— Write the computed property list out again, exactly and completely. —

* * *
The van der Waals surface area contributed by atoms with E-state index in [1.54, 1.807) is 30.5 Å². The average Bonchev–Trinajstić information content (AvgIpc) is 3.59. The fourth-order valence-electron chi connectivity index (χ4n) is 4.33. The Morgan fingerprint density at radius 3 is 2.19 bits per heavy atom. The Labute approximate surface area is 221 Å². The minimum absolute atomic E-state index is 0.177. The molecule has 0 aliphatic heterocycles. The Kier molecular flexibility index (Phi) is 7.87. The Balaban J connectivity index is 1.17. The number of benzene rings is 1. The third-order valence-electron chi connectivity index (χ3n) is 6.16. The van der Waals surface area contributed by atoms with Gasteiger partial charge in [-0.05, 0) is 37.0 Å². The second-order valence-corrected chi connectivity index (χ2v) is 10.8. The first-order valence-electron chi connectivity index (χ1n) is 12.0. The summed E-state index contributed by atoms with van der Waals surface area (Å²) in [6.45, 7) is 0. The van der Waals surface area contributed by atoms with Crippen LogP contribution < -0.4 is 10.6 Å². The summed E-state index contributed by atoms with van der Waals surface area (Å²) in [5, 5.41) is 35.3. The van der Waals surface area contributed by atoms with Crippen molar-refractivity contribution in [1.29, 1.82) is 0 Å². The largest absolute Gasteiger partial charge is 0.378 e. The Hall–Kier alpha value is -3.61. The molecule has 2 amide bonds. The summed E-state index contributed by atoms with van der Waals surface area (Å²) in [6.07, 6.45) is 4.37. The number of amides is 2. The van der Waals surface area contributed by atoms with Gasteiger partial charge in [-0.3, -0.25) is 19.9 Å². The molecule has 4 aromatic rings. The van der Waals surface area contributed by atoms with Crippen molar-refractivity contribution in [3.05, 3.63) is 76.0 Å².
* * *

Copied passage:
The van der Waals surface area contributed by atoms with E-state index in [1.54, 1.807) is 30.5 Å². The average Bonchev–Trinajstić information content (AvgIpc) is 3.59. The fourth-order valence-electron chi connectivity index (χ4n) is 4.33. The Morgan fingerprint density at radius 3 is 2.19 bits per heavy atom. The Labute approximate surface area is 221 Å². The minimum absolute atomic E-state index is 0.177. The molecule has 0 aliphatic heterocycles. The Kier molecular flexibility index (Phi) is 7.87. The Balaban J connectivity index is 1.17. The number of benzene rings is 1. The third-order valence-electron chi connectivity index (χ3n) is 6.16. The van der Waals surface area contributed by atoms with Gasteiger partial charge in [-0.05, 0) is 37.0 Å². The second-order valence-corrected chi connectivity index (χ2v) is 10.8. The first-order valence-electron chi connectivity index (χ1n) is 12.0. The summed E-state index contributed by atoms with van der Waals surface area (Å²) in [6.45, 7) is 0. The van der Waals surface area contributed by atoms with Crippen LogP contribution < -0.4 is 10.6 Å². The summed E-state index contributed by atoms with van der Waals surface area (Å²) in [5, 5.41) is 35.3. The van der Waals surface area contributed by atoms with Crippen molar-refractivity contribution in [1.29, 1.82) is 0 Å². The largest absolute Gasteiger partial charge is 0.378 e. The Hall–Kier alpha value is -3.61. The molecule has 2 amide bonds. The summed E-state index contributed by atoms with van der Waals surface area (Å²) in [6.07, 6.45) is 4.37. The number of amides is 2. The van der Waals surface area contributed by atoms with Gasteiger partial charge in [-0.3, -0.25) is 19.9 Å². The molecule has 4 aromatic rings. The van der Waals surface area contributed by atoms with Crippen molar-refractivity contribution in [3.05, 3.63) is 76.0 Å².